That changed when covid hit and, like so many people, I decided to learn some new skills while staying home. I signed up for Robynn Weldon’s Lockdown Brioche School, a free project meant to teach knitters the basics of several different brioche stitches. Something clicked, and afterward, brioche made perfect sense. I’ve since knit several hats and cowls in brioche, and even an entire sweater.
If you’re looking for more challenging brioche knits, be sure to check out Jenn Lampen’s work. Jenn designs under the name Synaptic Stitches, and her patterns are targeted toward tickling your brain in just the right way. I’m absolutely obsessed with her newest release, Levain, and can’t wait to make my own.
Finally, for a wide collection of brioche accessories and designs that mix brioche with other types of knitting, Lavanya Patricella has truly stunning options.
Tips and Tricks for Successful Brioche Knitting
Because brioche knitting is somewhat different from other knitting techniques, it sometimes helps to have a few special strategies in place to make the process go more smoothly. Here are a few tips I’ve found helpful in my brioche knitting journey.
Choose a Yarn With Grip
Brioche stitches tend to be looser than regular knitting stitches, which means they’re more likely to slide off your needles. To counterbalance that, choose a yarn with a grippy surface, like a good wool. You probably don’t want to use silk or bamboo for your first brioche project (they’ll also be too heavy for the already stretchy stitches).
The Skylark yarn used for the beanie in this post is a great example of a yarn with grip. It’s loosely spun and made from 100% wool, which means the scales on the surface of the wool fiber will be able to grip both each other and the needles a little more.
If you find you’re still struggling with slippery stitches, try using needles with a grippy surface, too. Wood or bamboo needles will be helpful, and ultra slick metal needles might be best kept for other projects.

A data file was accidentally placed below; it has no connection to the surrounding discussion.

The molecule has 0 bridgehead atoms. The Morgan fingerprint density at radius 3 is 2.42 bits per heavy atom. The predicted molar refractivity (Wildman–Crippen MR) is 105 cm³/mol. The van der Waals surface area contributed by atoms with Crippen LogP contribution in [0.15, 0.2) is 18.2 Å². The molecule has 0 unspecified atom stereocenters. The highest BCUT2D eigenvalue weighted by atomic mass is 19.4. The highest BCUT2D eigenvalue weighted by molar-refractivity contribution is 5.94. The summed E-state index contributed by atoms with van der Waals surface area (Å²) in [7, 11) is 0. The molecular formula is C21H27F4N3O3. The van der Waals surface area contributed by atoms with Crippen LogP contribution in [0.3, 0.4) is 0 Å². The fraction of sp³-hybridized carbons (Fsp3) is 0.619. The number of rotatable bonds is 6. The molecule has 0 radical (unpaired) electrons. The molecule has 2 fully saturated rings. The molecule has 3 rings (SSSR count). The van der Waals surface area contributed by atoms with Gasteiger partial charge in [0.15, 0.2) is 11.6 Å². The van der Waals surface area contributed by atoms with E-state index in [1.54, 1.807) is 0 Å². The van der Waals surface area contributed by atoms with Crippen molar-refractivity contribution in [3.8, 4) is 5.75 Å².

Use a Lifeline
Fixing mistakes in brioche can be tricky, and you might find that it’s easier to just rip back your work rather than dropping down to fix an issue. If that’s the case, you don’t want to have to rip out the whole thing and start over again.
To save yourself grief, knit with a lifeline. A lifeline is a length of extra yarn that you insert through the bottom of your stitches. When you need to rip back, that yarn will keep your project from unraveling completely. Then you can put the stitches back on your needles and carry on as usual.
Keep a Couple Locking Stitch Markers Handy
Because brioche knitting works differently from regular knitting, it can be tricky to count the number of rows you’ve worked and remember which side of your work you’re on (if you’re not knitting in the round).
To help make that easier, I like to clip progress keepers or locking stitch markers into my work periodically. They’re helpful for marking decreases, counting rows, and showing which side of your work is which.
Don’t Give Up
Most importantly, keep going, even if you feel frustrated sometimes. It’s okay to set the work down and take a break, but do make sure to pick it back up again at some point. Although this is one of the more challenging knitting techniques, it is just as learnable as any other technique you’ve learned in your knitting journey. All you need is a bit of practice.